Thanks Tim, I guess I should have mentioned this is just a one-of. So no production. (I thought I'd order a few of the maxim chips with my next digikey order. I looked at some the the synthesizer chips.. I just strikes me that it's a whole design project to get one up and running. (since I've never used on before.) George H.
> > > -- > > > > Tim Wescott > > Wescott Design Services > > http://www.wescottdesign.com
<upsidedown@downunder.com> wrote in message 
news:fiefg9td6mm9g08gvanoojd1bbeffo7ufc@4ax.com...
> On Fri, 21 Feb 2014 12:00:28 -0800 (PST), George Herold > <gherold@teachspin.com> wrote: > >>Hi guys, The 200 MHz. frequency synthesizer thread got me thinking. >>I could use a 200MHz VFO (say 150 to 250 MHz or something like that) > > That is a quite broad range +/-25 % > >>I don't need much stability, a part per thousand for a several minutes >>would be enough. > > An FM broadcast tuner with 100 MHz +/-10 % tuning range would be a > good reference. 1000 ppm would mean 100 kHz error, which is comparable > to FM frequency raster (200 kHz), thus without AFC things would work > and if AFC is used, it would not jump to the wrong station. > >>So what's the simplest way to get there? An LC oscillator (I've got some >>nice tunable few pF caps) > > FM broadcast receivers have achieved such stability with simple > mechanical LC local oscillators for at least 60 years. > >>There's also a VCO from Maxim. (max2607) that looks easy. >>http://datasheets.maximintegrated.com/en/ds/MAX2605-MAX2609.pdf > > Check if Mini Circuits would have some usable VCO modules. > >>Would the manually tunable cap be more stable than the VCO? > > Definitively. > > However, there are issues like microphonics. > > There are issues with the slip ring connectors, so if you have a dual > section variable capacitors, connect the sections in series, i.e. > connect the stators into the resonance circuit and no connection to > the rotor. Any two section BC FM variable capacitor should be ideal > for 200 MHz, however the large tuning range might be an issue. >
You will need to go back a few 10's of years to find any mechanical tuned FM broadcast receivers. Most now are synthesized. tm
On Fri, 21 Feb 2014 13:32:30 -0800, George Herold wrote:

> On Friday, February 21, 2014 3:27:17 PM UTC-5, Tim Wescott wrote: >> On Fri, 21 Feb 2014 12:00:28 -0800, George Herold wrote: >> >> >> >> > Hi guys, The 200 MHz. frequency synthesizer thread got me thinking. >> >> > I could use a 200MHz VFO (say 150 to 250 MHz or something like that) >> >> > I don't need much stability, a part per thousand for a several >> > minutes >> >> > would be enough. >> >> > So what's the simplest way to get there? An LC oscillator (I've got >> >> > some nice tunable few pF caps) >> >> > There's also a VCO from Maxim. (max2607) that looks easy. >> >> > http://datasheets.maximintegrated.com/en/ds/MAX2605-MAX2609.pdf Would >> >> > the manually tunable cap be more stable than the VCO? >> >> >> >> In general a manually tunable cap is more stable, yes. >> >> >> >> Maxim used to suck at delivery, I've avoided them for so long that I >> >> don't know if they still do. >> >> >> >> Basically they denied that they ever discontinued parts, but on the >> other >> >> hand they'd only make a run of a particular chip when they got enough >> >> orders to make up a batch. So if you're a low-volume customer and you >> >> want something that doesn't move fast, you're screwed. >> >> >> >> That was a decade ago -- people with current experience are welcome to >> >> speak up. >> >> >> >> Do you need turn-on to turn-on stability, just something that keeps on >> frequency once it's tuned, or what? If you want to tune it >> mechanically and you care at all about getting it dead nuts on then the >> mechanical design can get painful -- that's part of the reason why >> everyone uses synthesizers these days. > Thanks Tim, I guess I should have mentioned this is just a one-of. So > no production. (I thought I'd order a few of the maxim chips with my > next digikey order. > > I looked at some the the synthesizer chips.. I just strikes me that it's > a whole design project to get one up and running. (since I've never > used on before.)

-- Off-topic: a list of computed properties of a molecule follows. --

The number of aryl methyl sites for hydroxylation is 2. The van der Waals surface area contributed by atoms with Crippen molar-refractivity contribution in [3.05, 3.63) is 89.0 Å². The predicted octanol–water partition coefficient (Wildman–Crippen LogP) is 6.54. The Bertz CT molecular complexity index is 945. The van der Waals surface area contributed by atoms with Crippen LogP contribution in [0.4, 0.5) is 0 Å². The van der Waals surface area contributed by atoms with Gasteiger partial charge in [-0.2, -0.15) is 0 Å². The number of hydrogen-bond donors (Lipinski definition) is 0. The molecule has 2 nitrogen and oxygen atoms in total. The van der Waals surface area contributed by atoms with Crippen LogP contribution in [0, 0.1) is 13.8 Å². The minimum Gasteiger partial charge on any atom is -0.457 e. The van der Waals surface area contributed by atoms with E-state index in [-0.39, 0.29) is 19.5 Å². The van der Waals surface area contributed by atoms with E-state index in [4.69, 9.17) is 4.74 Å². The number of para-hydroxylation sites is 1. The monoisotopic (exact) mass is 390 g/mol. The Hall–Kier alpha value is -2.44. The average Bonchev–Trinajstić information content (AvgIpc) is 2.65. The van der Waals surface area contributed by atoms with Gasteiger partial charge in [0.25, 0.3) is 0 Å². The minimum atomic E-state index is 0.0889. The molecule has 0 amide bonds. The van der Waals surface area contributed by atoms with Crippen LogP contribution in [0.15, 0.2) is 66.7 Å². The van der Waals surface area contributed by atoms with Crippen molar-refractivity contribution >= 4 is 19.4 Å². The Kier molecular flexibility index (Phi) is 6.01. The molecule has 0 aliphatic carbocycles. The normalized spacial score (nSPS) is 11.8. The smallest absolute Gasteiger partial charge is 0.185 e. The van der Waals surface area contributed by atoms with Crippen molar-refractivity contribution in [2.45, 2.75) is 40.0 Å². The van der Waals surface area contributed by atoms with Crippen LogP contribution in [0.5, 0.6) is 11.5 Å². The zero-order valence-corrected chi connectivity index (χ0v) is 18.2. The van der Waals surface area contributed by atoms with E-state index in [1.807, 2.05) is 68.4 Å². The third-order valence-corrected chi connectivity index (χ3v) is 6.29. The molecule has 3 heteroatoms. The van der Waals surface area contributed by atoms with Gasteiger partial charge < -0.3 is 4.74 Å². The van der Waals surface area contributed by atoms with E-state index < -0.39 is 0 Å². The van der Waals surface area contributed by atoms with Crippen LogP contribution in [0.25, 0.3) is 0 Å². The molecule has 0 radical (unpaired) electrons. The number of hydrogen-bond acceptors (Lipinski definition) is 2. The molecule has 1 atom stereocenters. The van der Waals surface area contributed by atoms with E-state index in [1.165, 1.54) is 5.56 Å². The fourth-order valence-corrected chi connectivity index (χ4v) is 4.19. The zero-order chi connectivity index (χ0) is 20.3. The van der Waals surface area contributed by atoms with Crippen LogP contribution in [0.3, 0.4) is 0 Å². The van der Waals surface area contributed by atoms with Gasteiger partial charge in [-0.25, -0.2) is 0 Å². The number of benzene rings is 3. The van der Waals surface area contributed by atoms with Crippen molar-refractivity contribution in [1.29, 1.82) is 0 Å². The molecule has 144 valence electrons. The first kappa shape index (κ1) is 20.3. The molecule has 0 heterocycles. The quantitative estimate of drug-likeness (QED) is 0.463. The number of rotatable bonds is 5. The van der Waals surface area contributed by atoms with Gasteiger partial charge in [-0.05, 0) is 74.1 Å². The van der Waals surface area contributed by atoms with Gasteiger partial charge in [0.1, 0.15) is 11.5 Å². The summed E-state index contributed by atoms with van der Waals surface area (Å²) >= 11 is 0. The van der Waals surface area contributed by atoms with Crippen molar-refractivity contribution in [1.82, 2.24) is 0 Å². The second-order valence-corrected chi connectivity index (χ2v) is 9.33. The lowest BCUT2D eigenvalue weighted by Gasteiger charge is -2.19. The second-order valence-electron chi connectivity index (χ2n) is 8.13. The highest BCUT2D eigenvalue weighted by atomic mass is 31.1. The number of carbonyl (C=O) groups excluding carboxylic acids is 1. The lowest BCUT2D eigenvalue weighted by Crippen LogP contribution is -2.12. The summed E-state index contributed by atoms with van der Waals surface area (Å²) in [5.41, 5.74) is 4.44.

I think you're right. -- Tim Wescott Wescott Design Services http://www.wescottdesign.com
Tim Wescott wrote:
> On Fri, 21 Feb 2014 13:32:30 -0800, George Herold wrote: > >> On Friday, February 21, 2014 3:27:17 PM UTC-5, Tim Wescott wrote: >>> On Fri, 21 Feb 2014 12:00:28 -0800, George Herold wrote: >>> >>> >>> >>>> Hi guys, The 200 MHz. frequency synthesizer thread got me thinking. >>>> I could use a 200MHz VFO (say 150 to 250 MHz or something like that) >>>> I don't need much stability, a part per thousand for a several >>>> minutes >>>> would be enough. >>>> So what's the simplest way to get there? An LC oscillator (I've got >>>> some nice tunable few pF caps) >>>> There's also a VCO from Maxim. (max2607) that looks easy. >>>> http://datasheets.maximintegrated.com/en/ds/MAX2605-MAX2609.pdf Would >>>> the manually tunable cap be more stable than the VCO? >>> >>> >>> In general a manually tunable cap is more stable, yes. >>> >>> >>> >>> Maxim used to suck at delivery, I've avoided them for so long that I >>> >>> don't know if they still do. >>> >>> >>> >>> Basically they denied that they ever discontinued parts, but on the >>> other >>> >>> hand they'd only make a run of a particular chip when they got enough >>> >>> orders to make up a batch. So if you're a low-volume customer and you >>> >>> want something that doesn't move fast, you're screwed. >>> >>> >>> >>> That was a decade ago -- people with current experience are welcome to >>> >>> speak up. >>> >>> >>> >>> Do you need turn-on to turn-on stability, just something that keeps on >>> frequency once it's tuned, or what? If you want to tune it >>> mechanically and you care at all about getting it dead nuts on then the >>> mechanical design can get painful -- that's part of the reason why >>> everyone uses synthesizers these days. >> Thanks Tim, I guess I should have mentioned this is just a one-of. So >> no production. (I thought I'd order a few of the maxim chips with my >> next digikey order. >> >> I looked at some the the synthesizer chips.. I just strikes me that it's >> a whole design project to get one up and running. (since I've never >> used on before.) > > I think you're right. >
What some of the Chinese vendors do is copy an example design from a datasheet or app note, verbatim. It seems to work. -- Regards, Joerg http://www.analogconsultants.com/